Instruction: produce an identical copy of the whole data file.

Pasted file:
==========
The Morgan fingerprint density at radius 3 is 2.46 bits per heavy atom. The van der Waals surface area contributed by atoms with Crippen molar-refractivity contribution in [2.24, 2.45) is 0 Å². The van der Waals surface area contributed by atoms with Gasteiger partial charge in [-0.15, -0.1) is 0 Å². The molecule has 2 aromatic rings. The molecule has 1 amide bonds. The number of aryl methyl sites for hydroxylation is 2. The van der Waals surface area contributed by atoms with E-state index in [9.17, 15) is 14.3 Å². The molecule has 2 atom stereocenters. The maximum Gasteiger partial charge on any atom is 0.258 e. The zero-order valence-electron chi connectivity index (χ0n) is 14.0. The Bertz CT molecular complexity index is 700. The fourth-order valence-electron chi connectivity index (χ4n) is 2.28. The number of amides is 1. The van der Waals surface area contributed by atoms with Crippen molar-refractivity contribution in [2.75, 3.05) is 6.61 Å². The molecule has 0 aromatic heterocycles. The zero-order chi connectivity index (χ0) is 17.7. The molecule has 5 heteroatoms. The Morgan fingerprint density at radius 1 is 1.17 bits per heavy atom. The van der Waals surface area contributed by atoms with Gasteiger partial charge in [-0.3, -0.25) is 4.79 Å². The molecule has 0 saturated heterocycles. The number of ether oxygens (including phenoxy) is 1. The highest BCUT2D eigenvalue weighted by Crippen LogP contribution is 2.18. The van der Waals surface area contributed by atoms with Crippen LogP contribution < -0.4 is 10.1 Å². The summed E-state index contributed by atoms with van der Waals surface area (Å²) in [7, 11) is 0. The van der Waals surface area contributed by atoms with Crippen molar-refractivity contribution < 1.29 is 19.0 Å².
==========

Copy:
The Morgan fingerprint density at radius 3 is 2.46 bits per heavy atom. The van der Waals surface area contributed by atoms with Crippen molar-refractivity contribution in [2.24, 2.45) is 0 Å². The van der Waals surface area contributed by atoms with Gasteiger partial charge in [-0.15, -0.1) is 0 Å². The molecule has 2 aromatic rings. The molecule has 1 amide bonds. The number of aryl methyl sites for hydroxylation is 2. The van der Waals surface area contributed by atoms with E-state index in [9.17, 15) is 14.3 Å². The molecule has 2 atom stereocenters. The maximum Gasteiger partial charge on any atom is 0.258 e. The zero-order valence-electron chi connectivity index (χ0n) is 14.0. The Bertz CT molecular complexity index is 700. The fourth-order valence-electron chi connectivity index (χ4n) is 2.28. The number of amides is 1. The van der Waals surface area contributed by atoms with Crippen molar-refractivity contribution in [2.75, 3.05) is 6.61 Å². The molecule has 0 aromatic heterocycles. The zero-order chi connectivity index (χ0) is 17.7. The molecule has 5 heteroatoms. The Morgan fingerprint density at radius 1 is 1.17 bits per heavy atom. The van der Waals surface area contributed by atoms with Gasteiger partial charge in [-0.3, -0.25) is 4.79 Å². The molecule has 0 saturated heterocycles. The number of ether oxygens (including phenoxy) is 1. The highest BCUT2D eigenvalue weighted by Crippen LogP contribution is 2.18. The van der Waals surface area contributed by atoms with Crippen LogP contribution < -0.4 is 10.1 Å². The summed E-state index contributed by atoms with van der Waals surface area (Å²) in [7, 11) is 0. The van der Waals surface area contributed by atoms with Crippen molar-refractivity contribution < 1.29 is 19.0 Å².